• This project sets out to better understand commuter perceptions and acceptance towards autonomous vehicles, which would facilitate the adoption of those technologies into the Singapore public transport system and enhance the commuter experience. This project is in collaboration with the Sustainable Urban Mobility Research Laboratory and sponsored by the Public Transport Council (PTC).
    • Predicting adversarial behaviours and their motivation for automated network defense (2019-2022)
      • The project aims to design a framework modelling the motivations, cognitive antecedents and dynamic decision-making processes of adversaries in the lead-up to, as well as during, a cyber-attack. The team will also research novel algorithms for graph embedding with application to anomaly and attack detection. They will design and develop an SDN-programmable networking testbed to validate their findings, including algorithms for predicting adversarial behaviors and automating network defense and intrusion detection. This project is in collaboration with the ST Engineering-SUTD Cybersecurity Lab.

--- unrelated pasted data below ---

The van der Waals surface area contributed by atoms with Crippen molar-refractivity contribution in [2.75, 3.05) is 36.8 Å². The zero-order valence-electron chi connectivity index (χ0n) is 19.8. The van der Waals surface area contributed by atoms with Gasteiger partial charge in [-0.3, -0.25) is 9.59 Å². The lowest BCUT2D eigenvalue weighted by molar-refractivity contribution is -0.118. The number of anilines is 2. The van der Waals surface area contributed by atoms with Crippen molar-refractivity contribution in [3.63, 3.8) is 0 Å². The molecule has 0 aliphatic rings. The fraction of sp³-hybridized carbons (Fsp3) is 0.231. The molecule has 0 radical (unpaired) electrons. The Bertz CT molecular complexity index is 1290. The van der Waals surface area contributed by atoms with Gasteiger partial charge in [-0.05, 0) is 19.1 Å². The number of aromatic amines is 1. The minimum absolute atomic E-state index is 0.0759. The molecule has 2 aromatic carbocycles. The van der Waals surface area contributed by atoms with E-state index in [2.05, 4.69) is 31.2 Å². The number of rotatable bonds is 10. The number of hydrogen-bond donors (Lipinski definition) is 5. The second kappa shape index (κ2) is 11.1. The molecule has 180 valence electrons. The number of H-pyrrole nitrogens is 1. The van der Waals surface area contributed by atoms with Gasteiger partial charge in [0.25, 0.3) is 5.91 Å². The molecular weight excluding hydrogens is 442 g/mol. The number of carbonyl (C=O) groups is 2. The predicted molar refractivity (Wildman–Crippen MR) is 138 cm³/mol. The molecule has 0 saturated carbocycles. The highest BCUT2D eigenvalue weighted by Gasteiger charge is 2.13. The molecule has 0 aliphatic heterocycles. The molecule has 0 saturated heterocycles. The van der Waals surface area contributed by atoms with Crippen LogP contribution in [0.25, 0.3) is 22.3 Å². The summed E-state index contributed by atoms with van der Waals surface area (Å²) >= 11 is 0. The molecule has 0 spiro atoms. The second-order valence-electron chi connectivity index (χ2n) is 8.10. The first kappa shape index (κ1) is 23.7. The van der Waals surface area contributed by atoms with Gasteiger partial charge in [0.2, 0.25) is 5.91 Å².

Past research/collaboration:

    • Designing for Adoption of Autonomous Mobility Services (2019-2020)
      • Public acceptance of autonomous vehicles is a possible barrier to plans to roll-out AVs as part of public transportation. Available findings on the general acceptance of AVs suggest that the public tend to be skeptical of travelling in or alongside AVs. The objectives of this project are to understand the adoption and design considerations surrounding Autonomous Mobility Services in Singapore. This project is in collaboration with the Sustainable Urban Mobility Research Laboratory, SUTD-MIT International Design Centre and Daimler.
    • Cooling Singapore: Field Campaigns (2017-2020)
      • Cooling Singapore is interested in the awareness, beliefs and attitudes of Singapore’s population towards climate change and Urban Heat Island mitigation. Through online and on-site survey campaigns, Cooling Singapore has gained insights into the willingness to pay for the implementation of certain heat mitigation strategies in Singapore. Also, the impact of different outdoor climatic exposures on the cognitive performance of vulnerable population are being analysed, such as the seniors. These insights will provide important information for the development of a district-scale to island-wide vulnerability map.

See also projects under Future of Cities — Future Digital Economies and Digital Societies.